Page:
Several recommendations addressed commercialization issues, including a request for NASA to “report on potential lunar resources to support sustainable lunar activities and science opportunities that could involve commercial partners.” Another recommendation directed the Commerce Department to, within 90 days, examine the health of the commercial space sector and the factors that influence it, “including proposals to strengthen United States commercial space leadership.”

One recommendation tackles a longstanding concern among some commercial space companies about a lack of regulatory authority for so-called “non-traditional” activities, ranging from commercial space stations to lunar landers. Article 6 of the Outer Space Treaty requires countries to provide “authorization and continuing supervision,” but for many commercial space activities no U.S. government agency has that clear responsibility.

The recommendation instructs the Commerce Department to, within 90 days, report on such commercial space activities not regulated by agencies today, and then work with the Department of Transportation to “provide a roadmap to enable all current and evolving United States commercial space activities to receive authorization under appropriate Federal regulatory frameworks.”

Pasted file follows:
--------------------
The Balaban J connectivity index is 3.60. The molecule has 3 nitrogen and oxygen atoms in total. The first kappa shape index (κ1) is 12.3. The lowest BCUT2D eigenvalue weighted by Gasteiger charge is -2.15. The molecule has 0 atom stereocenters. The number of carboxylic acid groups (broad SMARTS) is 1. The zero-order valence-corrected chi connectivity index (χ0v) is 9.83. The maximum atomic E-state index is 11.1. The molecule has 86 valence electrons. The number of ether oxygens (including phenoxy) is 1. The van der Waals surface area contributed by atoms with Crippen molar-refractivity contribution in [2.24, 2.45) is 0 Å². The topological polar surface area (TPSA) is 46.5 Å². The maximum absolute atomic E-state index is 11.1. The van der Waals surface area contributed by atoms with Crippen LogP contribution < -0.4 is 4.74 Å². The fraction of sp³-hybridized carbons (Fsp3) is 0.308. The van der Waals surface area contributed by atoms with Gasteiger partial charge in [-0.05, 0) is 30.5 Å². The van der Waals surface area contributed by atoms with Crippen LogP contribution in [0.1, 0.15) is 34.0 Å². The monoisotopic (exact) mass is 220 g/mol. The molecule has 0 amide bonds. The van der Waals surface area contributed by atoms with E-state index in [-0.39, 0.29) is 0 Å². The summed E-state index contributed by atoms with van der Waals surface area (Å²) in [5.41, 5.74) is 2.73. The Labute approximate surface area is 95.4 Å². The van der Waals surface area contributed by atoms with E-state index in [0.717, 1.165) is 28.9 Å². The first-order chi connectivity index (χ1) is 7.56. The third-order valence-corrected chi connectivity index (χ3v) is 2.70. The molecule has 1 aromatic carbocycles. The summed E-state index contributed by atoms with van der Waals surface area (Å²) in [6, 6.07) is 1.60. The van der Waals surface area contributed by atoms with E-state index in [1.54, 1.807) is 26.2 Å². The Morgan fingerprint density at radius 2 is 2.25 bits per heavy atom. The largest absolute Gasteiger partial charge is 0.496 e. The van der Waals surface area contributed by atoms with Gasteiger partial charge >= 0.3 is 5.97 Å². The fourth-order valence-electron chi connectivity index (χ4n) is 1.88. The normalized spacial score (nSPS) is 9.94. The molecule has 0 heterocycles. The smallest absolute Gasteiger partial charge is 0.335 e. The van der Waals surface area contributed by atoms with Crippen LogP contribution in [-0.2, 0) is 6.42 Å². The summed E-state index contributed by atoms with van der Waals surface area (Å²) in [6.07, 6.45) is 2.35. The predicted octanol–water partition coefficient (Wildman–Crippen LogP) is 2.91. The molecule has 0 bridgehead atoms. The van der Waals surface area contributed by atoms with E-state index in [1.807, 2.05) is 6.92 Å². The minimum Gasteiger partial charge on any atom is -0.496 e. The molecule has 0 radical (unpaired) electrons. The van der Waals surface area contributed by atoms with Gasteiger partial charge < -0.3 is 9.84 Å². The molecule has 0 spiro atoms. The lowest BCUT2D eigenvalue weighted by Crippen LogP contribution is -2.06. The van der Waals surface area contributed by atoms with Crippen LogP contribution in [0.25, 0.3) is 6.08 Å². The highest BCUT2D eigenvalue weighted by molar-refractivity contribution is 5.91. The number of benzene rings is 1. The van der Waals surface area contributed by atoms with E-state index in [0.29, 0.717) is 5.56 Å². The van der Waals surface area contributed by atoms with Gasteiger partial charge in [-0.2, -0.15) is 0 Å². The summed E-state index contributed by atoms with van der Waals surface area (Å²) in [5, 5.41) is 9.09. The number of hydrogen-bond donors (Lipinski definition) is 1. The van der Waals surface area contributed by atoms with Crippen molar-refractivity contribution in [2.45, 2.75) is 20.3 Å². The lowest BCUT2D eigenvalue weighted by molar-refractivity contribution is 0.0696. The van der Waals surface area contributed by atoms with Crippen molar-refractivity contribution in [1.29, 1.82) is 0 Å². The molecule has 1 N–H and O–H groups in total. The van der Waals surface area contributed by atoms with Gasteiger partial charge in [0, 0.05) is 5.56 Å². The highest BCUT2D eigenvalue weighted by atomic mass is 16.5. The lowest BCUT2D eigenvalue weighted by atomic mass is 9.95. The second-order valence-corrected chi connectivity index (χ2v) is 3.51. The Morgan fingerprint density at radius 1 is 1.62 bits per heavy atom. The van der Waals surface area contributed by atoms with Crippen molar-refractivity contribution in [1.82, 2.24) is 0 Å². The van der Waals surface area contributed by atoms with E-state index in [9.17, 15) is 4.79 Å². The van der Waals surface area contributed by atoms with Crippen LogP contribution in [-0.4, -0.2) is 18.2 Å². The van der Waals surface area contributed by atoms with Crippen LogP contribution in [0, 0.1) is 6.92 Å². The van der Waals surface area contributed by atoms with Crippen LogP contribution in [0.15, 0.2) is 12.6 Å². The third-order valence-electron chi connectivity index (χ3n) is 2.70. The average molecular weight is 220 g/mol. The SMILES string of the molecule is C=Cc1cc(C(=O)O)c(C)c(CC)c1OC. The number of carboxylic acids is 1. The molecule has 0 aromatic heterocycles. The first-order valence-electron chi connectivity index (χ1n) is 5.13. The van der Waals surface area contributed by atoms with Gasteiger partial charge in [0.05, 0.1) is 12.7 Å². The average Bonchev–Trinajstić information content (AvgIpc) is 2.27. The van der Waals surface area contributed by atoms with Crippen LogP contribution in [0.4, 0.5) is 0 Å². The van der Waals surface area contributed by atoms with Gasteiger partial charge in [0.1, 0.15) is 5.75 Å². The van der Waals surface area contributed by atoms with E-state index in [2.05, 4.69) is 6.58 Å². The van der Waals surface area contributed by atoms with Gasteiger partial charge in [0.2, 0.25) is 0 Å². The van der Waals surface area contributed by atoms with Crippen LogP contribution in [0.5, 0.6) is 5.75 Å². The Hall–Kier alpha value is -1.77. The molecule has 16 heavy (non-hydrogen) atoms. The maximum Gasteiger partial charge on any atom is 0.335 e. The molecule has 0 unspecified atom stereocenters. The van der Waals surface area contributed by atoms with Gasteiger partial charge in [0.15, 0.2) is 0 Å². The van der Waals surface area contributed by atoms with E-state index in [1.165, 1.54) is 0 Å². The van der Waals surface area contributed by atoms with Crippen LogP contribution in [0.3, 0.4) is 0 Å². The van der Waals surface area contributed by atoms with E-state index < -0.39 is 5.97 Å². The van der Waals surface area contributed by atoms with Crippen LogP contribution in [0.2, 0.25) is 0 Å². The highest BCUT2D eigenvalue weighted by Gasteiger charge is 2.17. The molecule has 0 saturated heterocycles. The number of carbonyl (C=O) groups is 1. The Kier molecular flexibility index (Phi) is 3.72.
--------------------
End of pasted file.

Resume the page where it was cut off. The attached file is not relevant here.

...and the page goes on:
One other recommendation, included in the section on commercial space but that will also involve NASA’s exploration activities, calls for the creation of “a Moon-Mars Development Strategy that includes low-Earth orbit commercialization, robotic and human exploration, national security capabilities, and international cooperation for science, safety, security, and economic growth.” That plan will be developed by the National Space Council staff and be completed within 180 days.

While many of the recommendations approved at the Aug. 20 meeting request action at the next council meeting, that meeting has not been scheduled. Previous council meetings have taken place every four to five months.

Jeff Foust writes about space policy, commercial space, and related topics for SpaceNews. He earned a Ph.D. in planetary sciences from the Massachusetts Institute of Technology and a bachelor’s degree with honors in geophysics and planetary science...